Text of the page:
Frequently Asked Questions

Do you have a question about Deltics or the society?

Contact us on infoAT
thedps.co.uk
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How do I get to the DPS Depot?

The DPS Depot is located at Barrow Hill, which is near Chesterfield w from where a regular bus service operates. For those travelling by road, the depot is close to the M1 (Junction 29/30). The depot is open most weekends. For further details of how to get there with maps and details of bus services, please visit the ‘Where we are’ section on Barrow Hill Roundhouse Railway Centre website by clicking here.

How do I submit photos for the website?

Photos (recent or ‘nostalgic’) and information for the website is always welcome, please contact the DPS webmaster at webmasterAT
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When were the Deltics withdrawn from service?

The first two Deltics to be withdrawn were 55001 ‘St Paddy’ and 55020 ‘Nimbus’ on January 5th 1980, although neither of these locos had worked since March 1978. Both were cut up by the end of the month. The next casualty was 55003 ‘Meld’ which was withdrawn on 30th December 1980 at York followed by 55005 and 55006 in February 1981 at York. 55012 ‘Crepello’ was next being withdrawn at FP on May 18th followed by 55018 ‘Ballymoss at York on October 18th.

The final run down of the class started in earnest in November 1981 when 55004 and 55011 were withdrawn at Stratford, and 55014 at York. By the end of December all remaining Deltics were withdrawn with the exception of the four ‘railtour’ locos. These were 55002/9/15/22 which survived until January 2nd 1982 for the farewell railtour.

Does a Deltic sound different to any other diesel loco?

A Deltic sounds very different to any other locomotive. At idle, the phasing gears inside the engine can be heard as can the scavenger blower and the exhaust. The noise varies depending on where and how far you are standing in relation to the locomotive. The engine note is like a low, rumble of thunder.

An 18 cylinder Napier Deltic rail traction engine idles at 700 rpm (faster than most other diesels at full bore) and can run up to 1500 rpm. As the engine rev’s increase the Deltic engine also changes character. The rattling and vibration in the phasing gear changes frequency, and the engine note becomes a higher-pitched, very smooth drone. For this reason the locomotives are sometimes nick-named ‘Drones’ or ‘Lancaster Bombers’.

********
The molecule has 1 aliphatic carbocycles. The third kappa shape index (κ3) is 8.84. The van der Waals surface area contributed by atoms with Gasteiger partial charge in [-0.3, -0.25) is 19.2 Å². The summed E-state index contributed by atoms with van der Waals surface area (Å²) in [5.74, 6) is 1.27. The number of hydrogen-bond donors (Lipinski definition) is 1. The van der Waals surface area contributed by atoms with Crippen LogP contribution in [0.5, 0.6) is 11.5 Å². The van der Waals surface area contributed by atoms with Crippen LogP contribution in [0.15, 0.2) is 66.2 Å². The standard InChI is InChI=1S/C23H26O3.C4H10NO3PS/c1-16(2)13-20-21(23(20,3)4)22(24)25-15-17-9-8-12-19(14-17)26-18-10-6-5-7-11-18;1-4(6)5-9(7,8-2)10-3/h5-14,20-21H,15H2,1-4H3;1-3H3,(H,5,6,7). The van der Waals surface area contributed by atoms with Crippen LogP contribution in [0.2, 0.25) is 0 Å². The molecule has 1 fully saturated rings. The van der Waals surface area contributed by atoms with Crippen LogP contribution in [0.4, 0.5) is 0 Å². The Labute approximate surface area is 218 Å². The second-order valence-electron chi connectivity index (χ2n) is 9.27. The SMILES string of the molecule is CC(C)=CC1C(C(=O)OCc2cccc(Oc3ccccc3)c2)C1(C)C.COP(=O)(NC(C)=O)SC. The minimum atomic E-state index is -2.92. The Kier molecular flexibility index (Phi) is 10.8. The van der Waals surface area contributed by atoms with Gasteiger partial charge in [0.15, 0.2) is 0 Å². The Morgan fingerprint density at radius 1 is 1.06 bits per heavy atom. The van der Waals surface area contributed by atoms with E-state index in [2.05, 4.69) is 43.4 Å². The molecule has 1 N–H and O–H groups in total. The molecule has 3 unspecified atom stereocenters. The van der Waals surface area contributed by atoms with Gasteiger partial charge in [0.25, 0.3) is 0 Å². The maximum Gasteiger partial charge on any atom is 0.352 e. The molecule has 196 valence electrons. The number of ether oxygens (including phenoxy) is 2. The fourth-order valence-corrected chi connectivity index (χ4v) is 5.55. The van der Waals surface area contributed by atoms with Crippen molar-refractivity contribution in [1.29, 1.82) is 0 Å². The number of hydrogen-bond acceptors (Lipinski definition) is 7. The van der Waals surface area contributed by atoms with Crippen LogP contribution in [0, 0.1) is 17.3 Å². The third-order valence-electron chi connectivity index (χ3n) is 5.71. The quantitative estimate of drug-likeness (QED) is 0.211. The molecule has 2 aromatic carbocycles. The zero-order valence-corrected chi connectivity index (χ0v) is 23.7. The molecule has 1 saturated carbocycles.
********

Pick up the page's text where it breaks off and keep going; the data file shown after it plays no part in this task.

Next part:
After hearing a Deltic engine, be it in a Class 55 or a naval craft, it is very difficult to mistake them for anything else.

Does a Deltic Look Different?

When studied a Deltic has a beautiful symmetry to its design. Having two engines the exterior number 1 and 2 ends are hard to differentiate (1 end has an access plate to the exhausters while 2 end has a waste pipe from the urinal). Unlike many other classic English Electric designs the cab had two tear shaped front windows contributing to the impression of power that the class exude.

Quite apart from the external design of the Class 55 locomotive, a Deltic exhaust is similarly unique. When setting off the Deltic engines can expel two large plumes of exhaust. The two stroke engine design carries over a quantity of oil into the exhaust collector drum. This gets hot, leading to a pale blue exhaust trail in many cases. After standing idling for some time, a Deltic can produce a cloud of smoke that many steam locomotives would find hard to match. Notwithstanding an engine that is running efficiently will soon loose this trait and the exhaust will clear.

Was a Deltic Engine Operated Differently?

The locomotives were operated very differently to any other machines in the British Rail fleet. They were the first locomotives expressly designed to be maintained by component replacement. Up until that time, a locomotive had an associated engine and generator. If it broke, it went into the local repair shop and was fixed. The locomotive then returned to service days or weeks later. The Deltic was designed to be diagrammed for a high availability. Thus, 44 engines were ordered for the locomotives themselves, along with 13 further spare engines. When a power unit developed a problem, the locomotive would enter Doncaster Plant, the power unit was exchanged, locomotive tested and released. Often an engine change could be accomplished in only a day. This method of repair-by-replacement enabled the Deltic locomotives to achieve higher mileages than other locomotive classes. Indeed, in less than 12 years D9010 /55010 became the first Deltic to achieve 2 million miles.

Was the Deltic Engine Unreliable?

Fundamentally no. The Deltic engine was a complicated machine. Class 55 Deltic engines were initially repaired and tested by Napier in Liverpool and then BR in Doncaster. Throughout their lives various problems did occur, but were eventually solved. In terms of miles per casualty, the Deltic engine was broadly similar to slow diesels, but suffered higher stress levels due to the nature of its work and the fact that it operated at much tighter tolerances than more conventional units.